This article was originally published by Radio Free Asia and is reprinted with permission.
China has upgraded its military recruitment rules to focus on “preparations for war” and the short-notice enlistment of qualified personnel, a move analysts said was due to Beijing’s need for soldiers ready to fight a high-tech regional war.
The People’s Liberation Army’s newly amended recruitment guidelines, which took effect from May 1, says conscription should “focus on preparations for war,” and on recruiting highly skilled personnel, including former soldiers.
Former People’s Liberation Army Lt. Col. Yao Cheng said Beijing needs more recruits capable of operating high-tech weaponry, and is hoping to re-enlist former military personnel to cut training time and costs.
“Veterans will be allowed to return to combat positions if they re-enlist,” U.S.-based Yao said in an interview with Radio Free Asia. “This is a radical and effective measure, particularly for the navy, air force, rocket corps and other special units.”
President Xi Jinping has repeatedly threatened to invade Taiwan, which has never been ruled by Beijing and whose 23 million people have no wish to give up their democratic way of life.
The amended rules require the recruitment of “high-quality soldiers” in a “lawful, precise and efficient manner.”
There is scope for wider mobilization of the population in the event of war, including the recruitment of women to active service if numbers require it, as well as previously demobilized soldiers, who may return to their old posts and rank “if they meet the requirements.”
There is also provision for qualified recruits to join as sergeants, the rules say.
“During wartime, the State Council and the Central Military Commission may adjust the requirements and methods used to enlist citizens to active service,” according to Article 64 of the rules as published by state news agency Xinhua.
2 million strong
The rules seem aimed at attracting reservists with previous training and experience, as well as fresh graduates, to join the People’s Liberation Army’s existing 2 million active personnel, said Kung Hsiang-sheng, associate researcher at Taiwan’s Institute for National Defense and Security Research.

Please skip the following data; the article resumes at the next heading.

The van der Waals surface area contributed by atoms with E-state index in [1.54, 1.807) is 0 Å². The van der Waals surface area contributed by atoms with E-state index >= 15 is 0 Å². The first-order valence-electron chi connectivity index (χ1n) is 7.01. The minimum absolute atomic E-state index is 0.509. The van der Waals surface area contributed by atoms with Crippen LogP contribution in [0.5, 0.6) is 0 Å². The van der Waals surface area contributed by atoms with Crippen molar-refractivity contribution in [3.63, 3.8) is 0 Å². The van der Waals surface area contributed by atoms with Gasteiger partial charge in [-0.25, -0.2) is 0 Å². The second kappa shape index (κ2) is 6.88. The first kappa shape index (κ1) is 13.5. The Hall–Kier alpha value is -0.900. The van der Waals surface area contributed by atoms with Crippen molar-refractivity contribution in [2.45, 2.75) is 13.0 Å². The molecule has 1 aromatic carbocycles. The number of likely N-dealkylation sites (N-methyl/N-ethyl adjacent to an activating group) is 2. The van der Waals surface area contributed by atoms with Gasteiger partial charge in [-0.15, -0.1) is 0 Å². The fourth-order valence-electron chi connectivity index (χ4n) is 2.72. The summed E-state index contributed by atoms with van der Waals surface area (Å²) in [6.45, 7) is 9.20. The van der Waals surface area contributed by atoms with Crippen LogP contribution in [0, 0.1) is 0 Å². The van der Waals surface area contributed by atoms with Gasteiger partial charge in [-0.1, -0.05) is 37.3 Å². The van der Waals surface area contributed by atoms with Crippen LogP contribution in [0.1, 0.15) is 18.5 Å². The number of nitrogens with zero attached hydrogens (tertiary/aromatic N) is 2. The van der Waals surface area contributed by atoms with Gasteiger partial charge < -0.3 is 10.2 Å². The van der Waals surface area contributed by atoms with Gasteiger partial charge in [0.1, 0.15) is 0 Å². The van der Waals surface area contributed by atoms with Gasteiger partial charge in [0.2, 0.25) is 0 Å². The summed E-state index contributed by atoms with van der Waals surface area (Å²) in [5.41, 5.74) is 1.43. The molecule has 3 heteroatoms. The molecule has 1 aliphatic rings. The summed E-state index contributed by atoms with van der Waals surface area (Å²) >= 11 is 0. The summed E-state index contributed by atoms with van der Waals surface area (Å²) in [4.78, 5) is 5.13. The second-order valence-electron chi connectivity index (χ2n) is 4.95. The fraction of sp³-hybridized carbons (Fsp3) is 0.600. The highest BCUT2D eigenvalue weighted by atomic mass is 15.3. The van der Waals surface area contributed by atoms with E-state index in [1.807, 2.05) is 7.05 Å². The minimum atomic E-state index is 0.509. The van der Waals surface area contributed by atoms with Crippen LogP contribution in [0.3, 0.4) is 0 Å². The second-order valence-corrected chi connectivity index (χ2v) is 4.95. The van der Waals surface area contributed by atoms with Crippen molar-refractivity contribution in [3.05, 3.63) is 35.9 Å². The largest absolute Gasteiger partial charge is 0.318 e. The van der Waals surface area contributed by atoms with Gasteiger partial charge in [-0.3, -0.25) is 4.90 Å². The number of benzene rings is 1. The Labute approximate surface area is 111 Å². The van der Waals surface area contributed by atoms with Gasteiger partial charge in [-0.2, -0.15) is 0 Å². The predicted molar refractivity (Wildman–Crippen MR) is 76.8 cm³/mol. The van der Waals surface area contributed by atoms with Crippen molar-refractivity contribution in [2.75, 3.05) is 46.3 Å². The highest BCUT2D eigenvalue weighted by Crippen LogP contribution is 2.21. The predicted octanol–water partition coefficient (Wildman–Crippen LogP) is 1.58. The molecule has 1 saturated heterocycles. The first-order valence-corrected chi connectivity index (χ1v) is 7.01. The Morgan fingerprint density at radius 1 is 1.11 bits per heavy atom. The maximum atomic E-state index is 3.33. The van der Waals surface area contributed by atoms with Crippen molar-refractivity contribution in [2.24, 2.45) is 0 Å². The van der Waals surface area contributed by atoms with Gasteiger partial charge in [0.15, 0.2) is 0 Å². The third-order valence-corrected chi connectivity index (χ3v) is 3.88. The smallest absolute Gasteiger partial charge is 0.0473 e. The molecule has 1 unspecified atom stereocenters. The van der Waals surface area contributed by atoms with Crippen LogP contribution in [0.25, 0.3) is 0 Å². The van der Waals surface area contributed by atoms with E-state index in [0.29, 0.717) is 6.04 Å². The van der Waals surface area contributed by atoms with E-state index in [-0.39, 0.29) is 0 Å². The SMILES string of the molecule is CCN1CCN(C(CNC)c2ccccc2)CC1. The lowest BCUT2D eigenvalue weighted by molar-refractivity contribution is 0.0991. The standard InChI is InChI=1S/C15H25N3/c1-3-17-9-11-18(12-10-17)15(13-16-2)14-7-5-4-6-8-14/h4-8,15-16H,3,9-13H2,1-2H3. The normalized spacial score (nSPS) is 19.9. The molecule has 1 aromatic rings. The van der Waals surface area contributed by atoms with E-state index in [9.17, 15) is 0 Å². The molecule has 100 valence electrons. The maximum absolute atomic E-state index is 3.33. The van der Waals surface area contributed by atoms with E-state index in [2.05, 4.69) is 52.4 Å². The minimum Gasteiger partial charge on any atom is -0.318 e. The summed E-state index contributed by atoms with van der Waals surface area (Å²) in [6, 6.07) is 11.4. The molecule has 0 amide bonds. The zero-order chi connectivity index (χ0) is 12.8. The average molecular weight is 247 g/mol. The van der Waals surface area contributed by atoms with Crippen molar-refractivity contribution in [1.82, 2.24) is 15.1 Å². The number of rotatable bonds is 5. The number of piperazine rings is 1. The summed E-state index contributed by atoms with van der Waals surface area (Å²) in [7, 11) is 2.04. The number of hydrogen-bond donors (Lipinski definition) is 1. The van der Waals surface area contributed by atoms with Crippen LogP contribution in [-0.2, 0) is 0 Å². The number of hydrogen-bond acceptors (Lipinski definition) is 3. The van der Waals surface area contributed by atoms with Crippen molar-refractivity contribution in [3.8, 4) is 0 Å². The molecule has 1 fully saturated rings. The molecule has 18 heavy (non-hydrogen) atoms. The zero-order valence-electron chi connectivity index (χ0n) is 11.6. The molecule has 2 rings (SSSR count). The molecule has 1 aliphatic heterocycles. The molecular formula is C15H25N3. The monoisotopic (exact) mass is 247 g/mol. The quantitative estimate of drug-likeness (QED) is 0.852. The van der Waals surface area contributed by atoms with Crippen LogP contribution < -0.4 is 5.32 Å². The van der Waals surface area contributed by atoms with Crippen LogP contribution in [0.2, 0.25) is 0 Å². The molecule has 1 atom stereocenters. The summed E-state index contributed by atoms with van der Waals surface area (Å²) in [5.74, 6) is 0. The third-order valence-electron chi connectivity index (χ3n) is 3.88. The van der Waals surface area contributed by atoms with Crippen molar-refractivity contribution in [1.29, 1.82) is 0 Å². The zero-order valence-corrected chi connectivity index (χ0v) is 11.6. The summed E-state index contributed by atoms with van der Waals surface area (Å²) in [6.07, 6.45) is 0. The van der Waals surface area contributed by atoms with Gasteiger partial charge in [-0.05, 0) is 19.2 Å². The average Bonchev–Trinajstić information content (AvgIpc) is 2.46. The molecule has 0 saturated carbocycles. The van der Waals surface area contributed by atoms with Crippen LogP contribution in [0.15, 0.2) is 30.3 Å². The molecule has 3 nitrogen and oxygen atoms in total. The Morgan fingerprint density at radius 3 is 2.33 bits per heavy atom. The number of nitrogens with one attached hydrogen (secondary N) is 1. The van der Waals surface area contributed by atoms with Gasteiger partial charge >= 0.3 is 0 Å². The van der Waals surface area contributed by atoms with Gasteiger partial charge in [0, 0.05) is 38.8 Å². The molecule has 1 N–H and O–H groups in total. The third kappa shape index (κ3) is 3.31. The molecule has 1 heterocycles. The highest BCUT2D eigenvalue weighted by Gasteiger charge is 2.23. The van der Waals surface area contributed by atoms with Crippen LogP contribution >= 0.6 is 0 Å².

He said war in the Taiwan Strait, which could follow if Beijing tries to annex the democratic island, wouldn’t just be fought against the island’s armed forces.
“If there’s a war in the Taiwan Strait, Taiwan isn’t the only enemy they are thinking about,” Kung said. “They include the United States and Japan, South Korea and any other allies that could join in.”
“They will also need some troops to maintain [domestic] stability,” Kung said.
According to Yao, the 1 million-strong People’s Armed Police adds to China’s current standing army, while there are some 8 million professional reserves under the age of 45 who have already served.
Adding a potential reservoir of 10 million students and regional reserves, national mobilization could produce an army of around 30 million in varying states of training and readiness, with some 10 million ready for combat in a relatively short time, he said.
“A war in the Taiwan Strait would mostly involve the navy, air force, rocket corps and involve high-tech combat,” Yao said. “But Taiwan is so small, so it wouldn’t need that many soldiers.”
“The Central Military Commission has determined that 500,000 troops would be enough from across all of the services including the marines,” he said.
No stomach for war
But he said many in the People’s Liberation Army don’t want to fight.
“People in China are generally anti-war and are unwilling to fight,” Yao said. “I personally think that no one is going to give their all for the Communist Party. They are mostly waiting and watching.”
He said there is scant esprit de corps in the People’s Liberation Army, where the lower ranks are subjected to constant brainwashing, while the officers are typically motivated by the desire for promotion rather than for victory.
According to Yao, this is in stark contrast to democratic Taiwan, where ordinary citizens are likely to be highly motivated to defend their way of life from invasion and suppression by the Chinese Communist Party.
“The generals don’t believe that they can win a war in the Taiwan Strait, and are unwilling to fight one,” he said, drawing parallels with the Russian invasion of Ukraine.
His comments came after an anti-war post circulated widely on Chinese social media last month, in which the writer vowed not to take part in any invasion of Taiwan.
“I won’t go, and I won’t let my children go, either,” the post said. “I am at the lowest level of society … where nobody remembers us when we’re in trouble – they only think of us when they’re in trouble.”
The post garnered more than 3.27 million views and more than 10,000 comments, according to a report by Taiwan’s Central News Agency.
“Anyone starting a war or advocating for war is a national criminal,” read one comment on the article, while another said: “If it’s about fighting so the rich can hold onto their assets, then forget it!”
Another commented: “Why should I let them cut me down like a leek, shed my blood and my life for these high-ranking officials, whose wives and kids have all left for the United States?”
“Send the children of top officials — they all have good, red genes,” quipped another, while one comment said: “I will be first in line to fight for the enemy.”